I have been invited to write of some of my early experiences of life especially of my public school teaching on the Odin area.

I have received my education at Carrigan School receiving my first teacher’s certificate April 1, 1896, or three days after I reached the legal age (18 years) for teaching. My grades were good for the first grade certificate but only had grade work hence a second grade certificate was issued by Superintendent Burdick.

I applied for several places but my appearance being as it was, I failed to place.

My certificate was renewed and I got my first place, Temple, Carrigan Township, 1897.

I taught school for 10 years staying usually two years at one place. I’ll confine my writing mostly to Odin Township.

I taught two terms at Lake View District 1902-3-4. I had nearly 50 pupils there. They were a fine bunch of children. There was as usual a shortage of books, and as an aid for books and supplies we usually had a pie supper. The boys usually were good bidders for their girl friend’s pie; also a cake for the prettiest girl—voting at one cent a vote brought some spirited voting. Sometimes $40 to $50 was raised and a new supply of writing material, spelling blanks, geographical maps and other supplies helped make the work more interesting.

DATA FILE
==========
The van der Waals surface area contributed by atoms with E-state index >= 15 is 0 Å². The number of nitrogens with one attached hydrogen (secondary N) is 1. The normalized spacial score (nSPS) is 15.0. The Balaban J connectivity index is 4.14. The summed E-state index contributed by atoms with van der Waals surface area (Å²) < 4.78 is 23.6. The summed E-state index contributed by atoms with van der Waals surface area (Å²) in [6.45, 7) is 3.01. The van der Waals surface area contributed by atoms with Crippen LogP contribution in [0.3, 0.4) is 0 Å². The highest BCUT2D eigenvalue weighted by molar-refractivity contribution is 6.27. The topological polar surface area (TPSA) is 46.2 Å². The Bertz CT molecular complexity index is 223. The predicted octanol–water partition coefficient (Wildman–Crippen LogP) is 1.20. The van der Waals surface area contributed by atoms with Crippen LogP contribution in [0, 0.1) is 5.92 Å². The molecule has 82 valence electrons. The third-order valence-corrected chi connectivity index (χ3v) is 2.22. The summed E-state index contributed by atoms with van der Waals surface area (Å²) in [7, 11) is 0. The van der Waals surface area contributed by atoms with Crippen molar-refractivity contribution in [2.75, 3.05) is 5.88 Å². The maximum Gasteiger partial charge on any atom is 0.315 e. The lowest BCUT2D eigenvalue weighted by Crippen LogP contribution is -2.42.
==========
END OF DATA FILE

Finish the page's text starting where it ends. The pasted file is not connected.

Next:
One winter we had Literary and Debating Society at "Bumkum" School (Love School). Among the debaters were Mr. V. V. Hawley, ex-county superintendent of schools, Mr. Jackson, the Thompson Brothers, Frank Arrowsmith, Isaac Ross, Jesse Deadmond, John Deadmond, myself, and some others. Some members were expert musicians—fiddlers, guitar, banjo players and some singers.

Good literary programs were enjoyed by the houseful.

The second winter we had our literary at Barr School with nearly the same crowd. Sure was a happy time of my life!

Many of my pupils still live in their home district; many have succeeded in various positions and occupations in various capacities, teaching, mining, farming, housekeeping, home making and various other kinds of work.

My pupils have done their part with their children keeping public and civic life on a standard that makes America great.

James Martin